'If I be waspish, best beware my sting' Act II, Scene I, The Taming of the Shrew
A crescendo of human impulses and societal influences unveiling our deepest, darkest appetites. Oh, it was good.
As I stood outside THE SPACE, hastily cramming chips into my mouth in acknowledgment of my forgotten dinner, I took in the electric surroundings of Stokes Croft and wondered just what would surface in this boundary-pushing play. The last time I visited this venue the small yet acquiring space was dressed in modern surrealist art, completely empty aside from a greying man sitting right in the middle browsing his laptop, most likely wishing I would leave him to his Facebook scrolling and avoid the awkwardness that had sifted in behind me. However, what greeted me on entrance to Anna Jordan’s FREAK was an affable air of excitement and determination. Lily Barber’s simple yet effective set design transformed the room into a subtly majestic and colourful display that intrigued the eye. The intimacy of the place oozed acceptance, exploration and inclusion – exactly what bullet theatre expressed in their passionate production of female sexuality.
Surrounding the set was an exhibition of empowering and bold artwork from local artists, providing a thought-provoking peak into the serious message of the play. As my friend and I joined the gaggle of excited people musing the display, the courage of the women who brought this whole evening to life overwhelmed me. As we mused my friend turned to me, pointing at one particular piece which illustrated a woman with period blood leaking down her legs and remarked ‘that’s a bit outrageous’. I smiled to myself and the womanly pride in me flared even brighter. Yes. Yes we are.
Immediately after the lights dimmed, the audience were flung into the sex lives of two confused and experimental women. The parallels between them portrayed how the small and significant details of every woman’s life are just as crucially important as those of other women. Ruth Wormington’s exquisite depiction of Leah’s character, a whimsical adolescent, was exaggerated and dramatized in order to reflect the nature of her story. She was innocent and romantic, dreaming just as a teenage girl would dream. Thomy Lawson’s performance, however, was realistic and relatable (in certain aspects, one of which being the exclamation of her multiple boredom induced attempts to cum) and contrasted with her story of appalling abuse and loss. However, Leah’s story was more relatable, with references to snapchat, waxing and the minimal troubles women battle in the face of every day.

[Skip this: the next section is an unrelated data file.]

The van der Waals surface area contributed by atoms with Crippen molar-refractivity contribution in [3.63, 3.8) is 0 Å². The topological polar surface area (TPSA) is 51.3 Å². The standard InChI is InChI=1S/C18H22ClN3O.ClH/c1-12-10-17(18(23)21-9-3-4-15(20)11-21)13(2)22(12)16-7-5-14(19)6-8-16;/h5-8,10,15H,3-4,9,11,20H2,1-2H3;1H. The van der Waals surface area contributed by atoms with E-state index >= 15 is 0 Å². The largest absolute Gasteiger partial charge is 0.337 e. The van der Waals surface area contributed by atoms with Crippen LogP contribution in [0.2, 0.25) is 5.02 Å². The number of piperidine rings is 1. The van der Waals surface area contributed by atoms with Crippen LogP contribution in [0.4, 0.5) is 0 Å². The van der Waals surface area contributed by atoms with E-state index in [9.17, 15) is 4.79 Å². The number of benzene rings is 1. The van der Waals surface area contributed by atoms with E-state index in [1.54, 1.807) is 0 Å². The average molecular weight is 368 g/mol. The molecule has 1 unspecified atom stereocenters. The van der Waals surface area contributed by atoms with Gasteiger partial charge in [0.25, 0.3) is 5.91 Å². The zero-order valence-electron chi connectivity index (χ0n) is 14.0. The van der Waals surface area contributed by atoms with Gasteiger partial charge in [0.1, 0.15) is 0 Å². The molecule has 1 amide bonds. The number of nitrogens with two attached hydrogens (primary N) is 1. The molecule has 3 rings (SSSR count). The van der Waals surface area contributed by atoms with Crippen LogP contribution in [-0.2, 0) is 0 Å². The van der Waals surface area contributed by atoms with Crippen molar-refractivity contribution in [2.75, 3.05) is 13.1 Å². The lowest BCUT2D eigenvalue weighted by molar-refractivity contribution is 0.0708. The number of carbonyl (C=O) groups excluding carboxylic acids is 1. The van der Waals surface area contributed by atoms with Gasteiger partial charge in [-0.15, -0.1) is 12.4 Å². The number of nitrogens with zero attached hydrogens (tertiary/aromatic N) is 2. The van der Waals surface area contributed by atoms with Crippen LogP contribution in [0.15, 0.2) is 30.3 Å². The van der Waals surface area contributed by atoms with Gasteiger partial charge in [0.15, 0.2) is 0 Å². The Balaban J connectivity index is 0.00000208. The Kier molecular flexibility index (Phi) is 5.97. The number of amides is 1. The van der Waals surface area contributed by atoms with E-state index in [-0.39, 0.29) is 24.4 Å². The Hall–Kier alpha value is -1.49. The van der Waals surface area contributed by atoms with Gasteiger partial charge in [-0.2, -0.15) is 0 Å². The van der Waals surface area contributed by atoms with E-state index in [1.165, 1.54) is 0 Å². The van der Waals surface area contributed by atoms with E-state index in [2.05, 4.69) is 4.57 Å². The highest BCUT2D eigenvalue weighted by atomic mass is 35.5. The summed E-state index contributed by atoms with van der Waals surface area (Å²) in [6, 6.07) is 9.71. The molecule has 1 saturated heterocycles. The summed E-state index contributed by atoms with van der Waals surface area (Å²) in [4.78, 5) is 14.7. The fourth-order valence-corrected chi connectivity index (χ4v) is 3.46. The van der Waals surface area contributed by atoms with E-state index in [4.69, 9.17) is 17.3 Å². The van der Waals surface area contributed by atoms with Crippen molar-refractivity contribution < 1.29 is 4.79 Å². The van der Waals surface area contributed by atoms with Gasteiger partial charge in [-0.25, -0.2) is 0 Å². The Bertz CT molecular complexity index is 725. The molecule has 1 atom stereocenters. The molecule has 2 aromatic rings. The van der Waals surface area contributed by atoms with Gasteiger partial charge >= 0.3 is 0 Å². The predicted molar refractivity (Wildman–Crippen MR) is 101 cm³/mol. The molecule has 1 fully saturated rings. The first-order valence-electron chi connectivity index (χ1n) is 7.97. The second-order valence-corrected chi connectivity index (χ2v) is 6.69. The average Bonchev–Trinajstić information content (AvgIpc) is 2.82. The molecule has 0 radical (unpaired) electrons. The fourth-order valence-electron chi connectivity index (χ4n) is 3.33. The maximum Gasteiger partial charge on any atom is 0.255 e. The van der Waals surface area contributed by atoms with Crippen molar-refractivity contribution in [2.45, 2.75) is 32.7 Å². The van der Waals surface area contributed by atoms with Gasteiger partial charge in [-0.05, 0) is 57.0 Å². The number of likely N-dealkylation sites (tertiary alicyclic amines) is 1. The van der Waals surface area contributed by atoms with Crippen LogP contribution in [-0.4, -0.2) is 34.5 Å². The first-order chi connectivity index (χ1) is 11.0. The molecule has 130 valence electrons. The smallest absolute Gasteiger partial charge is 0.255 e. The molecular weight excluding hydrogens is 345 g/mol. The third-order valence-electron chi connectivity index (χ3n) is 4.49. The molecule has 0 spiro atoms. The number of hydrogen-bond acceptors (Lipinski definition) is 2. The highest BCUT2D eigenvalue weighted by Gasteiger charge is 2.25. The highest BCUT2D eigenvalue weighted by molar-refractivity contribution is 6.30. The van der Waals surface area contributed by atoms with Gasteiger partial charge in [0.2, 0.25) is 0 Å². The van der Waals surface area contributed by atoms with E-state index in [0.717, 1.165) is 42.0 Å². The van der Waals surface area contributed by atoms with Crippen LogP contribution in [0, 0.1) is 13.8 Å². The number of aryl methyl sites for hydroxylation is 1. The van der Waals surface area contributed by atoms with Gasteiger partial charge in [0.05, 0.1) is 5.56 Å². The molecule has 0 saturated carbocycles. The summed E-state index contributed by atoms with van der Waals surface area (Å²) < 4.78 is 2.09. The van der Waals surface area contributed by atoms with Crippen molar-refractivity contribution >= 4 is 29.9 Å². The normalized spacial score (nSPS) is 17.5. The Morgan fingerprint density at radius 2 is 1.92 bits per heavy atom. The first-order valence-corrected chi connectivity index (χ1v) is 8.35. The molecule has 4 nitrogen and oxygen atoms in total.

The silent ensemble provided a constant visual for the ongoing desires women have day to day. Their disregard for their exposed flesh, coupled with the seductive and suggestive movements, whilst being in such a close proximity to the audience exploited the truth that women are constantly criticised for being overt or unflatteringly sexual. Leaving the audience at a loss of where to look, they stripped down to their underwear and unabashedly exposed themselves, proving that expectations we have of women are prevalent even amongst the most accepting and experimental of uni students. (Yes, we should be ashamed). The supporting artwork alluded to this performance, as local artists such as Tallulah Pomeroy and Mel Sanger exhibited their overt artwork unashamedly and admiringly so.
People are often afraid to expose the taboos of female sexuality such as waxing, masturbating, or having sexual relations with the same gender without attaching a label – however it’s no fabrication to say that these women were certainly not afraid. This talented cast entirely diminished the label of ‘outrageousness’ through their proud and devoted portrayal of Anna Jordan’s ingeniously emotive words.